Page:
Contributor: Steven Stroud
Exercise intolerance is a hallmark of HF. We tend to blame the weak heart for not delivering enough oxygen to exercising muscles, but this is wrong.
Muscles without oxygen are hypoxic. This could happen because of poor cardiac output or because the skeletal muscle cells are not handling oxygen well. In other words, does low cardiac output cause fatigability or are there differences in skeletal muscle energetics in HF?
All patients had similar energetics at rest. When experiencing fatigue the energetic threshold was no different among groups. However, the rate at which patients with heart failure reached this threshold was much faster; having rapid decline in high energy phosphates can now be the answer when a patient asks, “Why am I so tired all of the time?”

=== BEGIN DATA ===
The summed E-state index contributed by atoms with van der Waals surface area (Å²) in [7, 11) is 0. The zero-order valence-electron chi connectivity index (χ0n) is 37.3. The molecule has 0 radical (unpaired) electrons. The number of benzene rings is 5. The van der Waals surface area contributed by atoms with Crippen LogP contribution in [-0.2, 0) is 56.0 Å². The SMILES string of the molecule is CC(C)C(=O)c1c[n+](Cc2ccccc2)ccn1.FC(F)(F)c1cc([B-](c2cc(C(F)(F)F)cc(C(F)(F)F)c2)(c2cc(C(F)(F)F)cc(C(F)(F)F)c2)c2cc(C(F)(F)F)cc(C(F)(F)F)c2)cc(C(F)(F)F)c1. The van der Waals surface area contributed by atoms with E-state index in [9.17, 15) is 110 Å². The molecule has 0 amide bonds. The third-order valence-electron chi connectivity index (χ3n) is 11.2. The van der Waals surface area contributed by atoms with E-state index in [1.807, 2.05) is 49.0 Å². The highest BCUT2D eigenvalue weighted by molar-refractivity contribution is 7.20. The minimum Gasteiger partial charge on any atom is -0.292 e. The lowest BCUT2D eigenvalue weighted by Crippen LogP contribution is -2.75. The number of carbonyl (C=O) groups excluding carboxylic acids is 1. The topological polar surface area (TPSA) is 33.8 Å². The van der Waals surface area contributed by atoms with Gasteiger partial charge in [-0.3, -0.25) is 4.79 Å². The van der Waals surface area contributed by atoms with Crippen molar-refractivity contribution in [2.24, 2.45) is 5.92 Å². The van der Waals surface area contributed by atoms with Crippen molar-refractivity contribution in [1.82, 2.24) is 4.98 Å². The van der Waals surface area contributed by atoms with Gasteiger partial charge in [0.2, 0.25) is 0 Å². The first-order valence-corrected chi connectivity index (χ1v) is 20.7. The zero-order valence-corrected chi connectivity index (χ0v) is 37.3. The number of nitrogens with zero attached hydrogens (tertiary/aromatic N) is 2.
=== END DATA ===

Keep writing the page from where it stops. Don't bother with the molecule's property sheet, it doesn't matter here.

Exercise intolerant patients, those with NYHA Class II-III HFrEF or HFpEF, had rapid decline in high energy phosphate concentration, while patients with NYHA Class I HFrEF were indistinguishable from normal patients. The rapid decline was most pronounced in HFpEF patients.
Training has known benefit in HF, especially HFpEF. Energetic improvements could be the underlying mechanism.
In a heartbeat… Exercise intolerance in HF may be the result of rapid decline in skeletal muscle high energy phosphate, particularly in HFpEF. Future therapies targeting skeletal muscle energetics may improve exercise tolerance in HF.